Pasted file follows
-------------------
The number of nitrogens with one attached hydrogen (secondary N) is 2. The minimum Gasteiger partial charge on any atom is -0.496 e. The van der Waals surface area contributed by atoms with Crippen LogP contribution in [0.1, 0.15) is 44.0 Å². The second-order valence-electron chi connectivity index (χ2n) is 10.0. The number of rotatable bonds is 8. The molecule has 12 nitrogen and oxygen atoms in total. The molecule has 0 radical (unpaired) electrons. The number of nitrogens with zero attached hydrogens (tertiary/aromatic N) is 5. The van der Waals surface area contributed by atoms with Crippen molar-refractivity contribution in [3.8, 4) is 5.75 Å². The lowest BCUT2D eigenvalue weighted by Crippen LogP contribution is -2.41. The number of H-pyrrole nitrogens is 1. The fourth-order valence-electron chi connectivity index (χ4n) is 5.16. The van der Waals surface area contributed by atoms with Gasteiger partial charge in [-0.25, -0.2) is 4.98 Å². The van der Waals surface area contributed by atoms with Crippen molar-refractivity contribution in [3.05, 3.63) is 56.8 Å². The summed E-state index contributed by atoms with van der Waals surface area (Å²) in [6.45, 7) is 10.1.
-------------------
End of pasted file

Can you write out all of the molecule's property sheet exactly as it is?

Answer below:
The number of nitrogens with one attached hydrogen (secondary N) is 2. The minimum Gasteiger partial charge on any atom is -0.496 e. The van der Waals surface area contributed by atoms with Crippen LogP contribution in [0.1, 0.15) is 44.0 Å². The second-order valence-electron chi connectivity index (χ2n) is 10.0. The number of rotatable bonds is 8. The molecule has 12 nitrogen and oxygen atoms in total. The molecule has 0 radical (unpaired) electrons. The number of nitrogens with zero attached hydrogens (tertiary/aromatic N) is 5. The van der Waals surface area contributed by atoms with Crippen molar-refractivity contribution in [3.8, 4) is 5.75 Å². The lowest BCUT2D eigenvalue weighted by Crippen LogP contribution is -2.41. The number of H-pyrrole nitrogens is 1. The fourth-order valence-electron chi connectivity index (χ4n) is 5.16. The van der Waals surface area contributed by atoms with Gasteiger partial charge in [-0.25, -0.2) is 4.98 Å². The van der Waals surface area contributed by atoms with Crippen molar-refractivity contribution in [3.05, 3.63) is 56.8 Å². The summed E-state index contributed by atoms with van der Waals surface area (Å²) in [6.45, 7) is 10.1.